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Technology collaboration yields results

May 4, 2007, 13:00 CEST

A seven-year partnership between Statoil and Schlumberger has brought new technology to several Statoil-operated fields. The partners have invested NOK 400 million in technology development.

"The deal emerged from a recognition of common challenges and needs," says Sjur Talstad, senior vice president for subsurface technology in the Technology & Projects (T&P) business area.

Both Schlumberger and Statoil er technology-driven companies that are dependent on close collaboration to secure strong positions in the oil industry."

When the partnership began in 2000, the goal was to develop and use technology quicker and better. So far, the NOK 400 million investment has resulted in new technology at Statoil-operated fields such as Åsgard, Kristin and Heidrun in the Norwegian Sea, as well as Kvitebjørn, Sleipner and Gullfaks in the North Sea.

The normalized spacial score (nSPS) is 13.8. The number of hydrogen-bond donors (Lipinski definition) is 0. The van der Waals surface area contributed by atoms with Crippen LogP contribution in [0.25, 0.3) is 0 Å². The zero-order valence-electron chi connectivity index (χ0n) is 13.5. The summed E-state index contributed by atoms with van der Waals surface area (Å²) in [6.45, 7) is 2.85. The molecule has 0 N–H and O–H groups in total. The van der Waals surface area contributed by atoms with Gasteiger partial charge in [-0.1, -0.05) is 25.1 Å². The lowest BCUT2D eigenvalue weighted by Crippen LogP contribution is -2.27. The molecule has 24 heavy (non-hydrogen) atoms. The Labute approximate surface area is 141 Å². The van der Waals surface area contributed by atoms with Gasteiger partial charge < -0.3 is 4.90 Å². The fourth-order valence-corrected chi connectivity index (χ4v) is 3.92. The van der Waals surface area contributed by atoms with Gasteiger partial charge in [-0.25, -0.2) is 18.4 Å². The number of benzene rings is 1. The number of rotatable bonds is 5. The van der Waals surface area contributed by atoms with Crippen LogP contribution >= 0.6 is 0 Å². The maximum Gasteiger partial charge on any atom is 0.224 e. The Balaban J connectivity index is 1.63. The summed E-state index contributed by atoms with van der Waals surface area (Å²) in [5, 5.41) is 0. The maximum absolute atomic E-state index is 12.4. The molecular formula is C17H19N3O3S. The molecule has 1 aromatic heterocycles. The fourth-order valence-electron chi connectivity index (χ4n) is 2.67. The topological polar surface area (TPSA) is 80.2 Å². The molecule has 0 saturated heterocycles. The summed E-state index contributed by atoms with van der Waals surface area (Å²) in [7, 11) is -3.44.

A total of 27 technology projects within the areas of petrophysics, seismics, drilling and well technology, data management and production optimising have been carried out by Statoil and Schlumberger.

The results have attracted attention outside Norway. This week, Schlumberger presented the technology partnership at the Offshore Technology Conference (OTC), in Houston, USA, the world's largest of its kind. The partnership with Statoil has also won several global prizes in the Schlumberger organisation.

"I think the success can be attributed to a clear and defined work division between oil and service companies," explains Carl Trowell, head of Schlumberger's North Sea activities.

"Our role is to develop new technology, while Statoil's is to implement such technology."

"For Statoil, this is all about getting market priority," says Mr Talstad.

"The partnership secures tailored solutions to our challenges. This contributes to an increased value creation as well as safer and more effective operations. At the same time the partnership is about challenging each other on technology development. Service companies can also challenge us with technology we haven't yet employed."

Based on experience with Schlumberger, Statoil established a similar subsurface partnership with service companies Halliburton and Baker Hughes in 2006.